As Stuart Scott’s joke about the Bulls drafting the all-time greatest player and now Bobcat owner, Michael Jordan, with their 28th pick in the 2011 NBA draft fell on deaf ears, it was apparent that this year’s unimpressive draft really needed to end.
Of course you had your draft highlights: New York booing Donnie Walsh’s decision to select Iman Shumpert with the 17th pick, followed by an interview with a fully decked out Spike Lee trying to feign support of Knick brass; Jay Bilas acknowledging the NBA draft game of taking a drink whenever he talks about wingspan with a “bottoms up” comment after the Derrick Williams pick; and enough Mark Jones interviews with foreign players that made you think David Stern should invest in a Rosetta Stone.
However come next year, month, week this draft will largely be forgotten. There were no big names, blockbuster moves or future Michael Jordan comparisons that will eventually fall through. Now sports fans are left to hope that both the NBA and NFL figure their ish out before we are left with only baseball to watch.
The biggest disappointment though, is that if there is an NBA season next year, we will be unable to predict what sort of injury, drug problem, teammate issue, or unpredictable shark tragedy will befall the Los Angeles Clippers’ lottery pick. Since the institution of the draft lottery in 1984, the Clippers have had 19 picks in the top 10, with three of those being number one overall picks. However, chemistry issues (see Corey Magette), poor management (trading Lamar Odom to Miami after learning how to play), and injuries (Blake Griffin’s preseason year-ending knee injury), have dubbed the Clippers as “cursed” and kept them from ever moving out of the rebuilding/lottery stage.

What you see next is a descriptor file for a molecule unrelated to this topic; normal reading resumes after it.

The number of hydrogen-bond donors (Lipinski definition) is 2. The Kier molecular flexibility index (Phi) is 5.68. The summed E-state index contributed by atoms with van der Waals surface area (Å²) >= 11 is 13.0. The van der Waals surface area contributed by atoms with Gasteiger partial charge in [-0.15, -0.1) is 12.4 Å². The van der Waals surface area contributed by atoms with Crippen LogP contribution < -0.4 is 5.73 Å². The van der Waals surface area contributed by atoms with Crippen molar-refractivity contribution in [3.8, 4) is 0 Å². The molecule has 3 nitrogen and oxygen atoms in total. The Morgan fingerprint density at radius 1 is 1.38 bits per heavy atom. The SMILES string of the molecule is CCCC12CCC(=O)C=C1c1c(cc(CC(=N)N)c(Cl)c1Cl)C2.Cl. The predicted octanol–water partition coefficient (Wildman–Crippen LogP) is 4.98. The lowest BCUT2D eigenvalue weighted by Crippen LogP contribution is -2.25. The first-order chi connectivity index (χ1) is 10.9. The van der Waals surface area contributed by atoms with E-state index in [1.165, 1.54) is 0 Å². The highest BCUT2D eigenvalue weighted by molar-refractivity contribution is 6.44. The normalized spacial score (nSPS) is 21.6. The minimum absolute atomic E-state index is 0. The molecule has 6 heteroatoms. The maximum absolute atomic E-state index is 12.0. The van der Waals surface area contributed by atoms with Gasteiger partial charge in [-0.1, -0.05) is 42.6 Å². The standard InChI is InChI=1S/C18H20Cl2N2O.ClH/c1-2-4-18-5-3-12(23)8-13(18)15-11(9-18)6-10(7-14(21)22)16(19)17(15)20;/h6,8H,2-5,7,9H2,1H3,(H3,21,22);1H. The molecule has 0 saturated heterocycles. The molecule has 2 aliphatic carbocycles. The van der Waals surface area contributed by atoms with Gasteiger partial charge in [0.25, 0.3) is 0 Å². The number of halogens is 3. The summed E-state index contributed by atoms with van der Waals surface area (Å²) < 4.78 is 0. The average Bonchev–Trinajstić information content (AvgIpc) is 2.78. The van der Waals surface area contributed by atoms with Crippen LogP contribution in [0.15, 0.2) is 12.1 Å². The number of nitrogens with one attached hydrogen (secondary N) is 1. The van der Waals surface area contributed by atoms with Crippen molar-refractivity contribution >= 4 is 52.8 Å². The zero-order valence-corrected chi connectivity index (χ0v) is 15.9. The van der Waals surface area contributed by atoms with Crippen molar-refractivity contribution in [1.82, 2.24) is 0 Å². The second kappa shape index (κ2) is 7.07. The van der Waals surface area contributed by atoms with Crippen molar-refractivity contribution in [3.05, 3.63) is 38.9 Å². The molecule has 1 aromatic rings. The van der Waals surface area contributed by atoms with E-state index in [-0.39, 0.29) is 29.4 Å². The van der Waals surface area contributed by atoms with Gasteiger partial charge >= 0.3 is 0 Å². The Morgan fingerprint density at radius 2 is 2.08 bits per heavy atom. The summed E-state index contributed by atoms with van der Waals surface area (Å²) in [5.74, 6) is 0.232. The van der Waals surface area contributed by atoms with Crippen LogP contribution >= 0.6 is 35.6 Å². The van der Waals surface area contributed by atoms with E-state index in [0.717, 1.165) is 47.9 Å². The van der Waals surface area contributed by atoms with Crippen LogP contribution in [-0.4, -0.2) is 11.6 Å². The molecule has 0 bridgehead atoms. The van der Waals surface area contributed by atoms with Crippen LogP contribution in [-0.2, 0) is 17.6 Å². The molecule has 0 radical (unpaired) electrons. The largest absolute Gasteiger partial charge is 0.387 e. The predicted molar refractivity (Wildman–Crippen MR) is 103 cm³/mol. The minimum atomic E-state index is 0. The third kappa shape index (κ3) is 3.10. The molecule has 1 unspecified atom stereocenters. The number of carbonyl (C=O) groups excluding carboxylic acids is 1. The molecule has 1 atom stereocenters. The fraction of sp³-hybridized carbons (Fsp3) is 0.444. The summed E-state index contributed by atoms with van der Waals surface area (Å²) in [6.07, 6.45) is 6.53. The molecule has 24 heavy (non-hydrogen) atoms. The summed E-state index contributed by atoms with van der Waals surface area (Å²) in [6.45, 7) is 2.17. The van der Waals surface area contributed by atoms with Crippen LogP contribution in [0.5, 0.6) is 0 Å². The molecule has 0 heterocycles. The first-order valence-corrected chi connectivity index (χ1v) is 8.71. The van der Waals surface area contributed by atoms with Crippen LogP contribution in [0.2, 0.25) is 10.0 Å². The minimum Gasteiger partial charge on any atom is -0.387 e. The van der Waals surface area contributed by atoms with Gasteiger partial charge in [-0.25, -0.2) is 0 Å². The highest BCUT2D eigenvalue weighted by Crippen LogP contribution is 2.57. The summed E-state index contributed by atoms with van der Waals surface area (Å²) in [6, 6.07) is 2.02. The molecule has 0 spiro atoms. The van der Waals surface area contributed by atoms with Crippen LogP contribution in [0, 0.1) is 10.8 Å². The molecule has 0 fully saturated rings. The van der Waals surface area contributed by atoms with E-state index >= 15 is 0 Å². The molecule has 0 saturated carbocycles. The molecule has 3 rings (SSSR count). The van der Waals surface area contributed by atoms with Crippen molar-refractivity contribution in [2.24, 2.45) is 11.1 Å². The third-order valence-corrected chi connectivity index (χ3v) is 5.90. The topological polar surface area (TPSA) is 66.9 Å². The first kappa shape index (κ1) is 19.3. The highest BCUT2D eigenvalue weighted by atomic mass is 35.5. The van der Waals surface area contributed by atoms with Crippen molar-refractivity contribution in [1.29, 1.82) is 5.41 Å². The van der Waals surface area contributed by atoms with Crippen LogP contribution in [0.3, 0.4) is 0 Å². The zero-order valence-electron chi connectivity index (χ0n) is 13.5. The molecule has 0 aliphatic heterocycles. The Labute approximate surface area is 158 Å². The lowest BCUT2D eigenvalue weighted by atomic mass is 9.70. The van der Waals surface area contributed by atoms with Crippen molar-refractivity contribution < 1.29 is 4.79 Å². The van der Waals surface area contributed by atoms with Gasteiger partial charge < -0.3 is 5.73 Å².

Contrary to past years, the Clippers gave up their lottery pick this year in a deal with the Cleveland Cavaliers and after 14 year-old Nick Gilbert celebrated the Cavs lottery success, it seemed as though the curse still follows. Kyrie Irving and Baron Davis for Mo Williams? Doesn’t exactly sound like a great move especially as you look at the potential core of Irving, Griffin, and Eric Gordon teaming up to become a future “Big 3” in the league.
However, maybe the Clippers have learned their lesson. If they want to keep Blake Griffin after his rookie contract expires, they will need to do more than draft another potential-talent-who-has-already-had-injury-problems-to-eventually-become-the-next-Darius-Miles player. The lottery experiment has failed, and after 20 years it’s time for the Clippers to stop falling into Albert Einstein’s definition of insanity.
If the Clippers can make some offseason moves (for which they have cap space), avoid injuries and a repeat of the toughest schedule in the league for the first 20 games, they may be an up-and-coming team that could make some noise in 2012. And maybe that would make up for having to again hear how Jimmer Fredette played in prisons.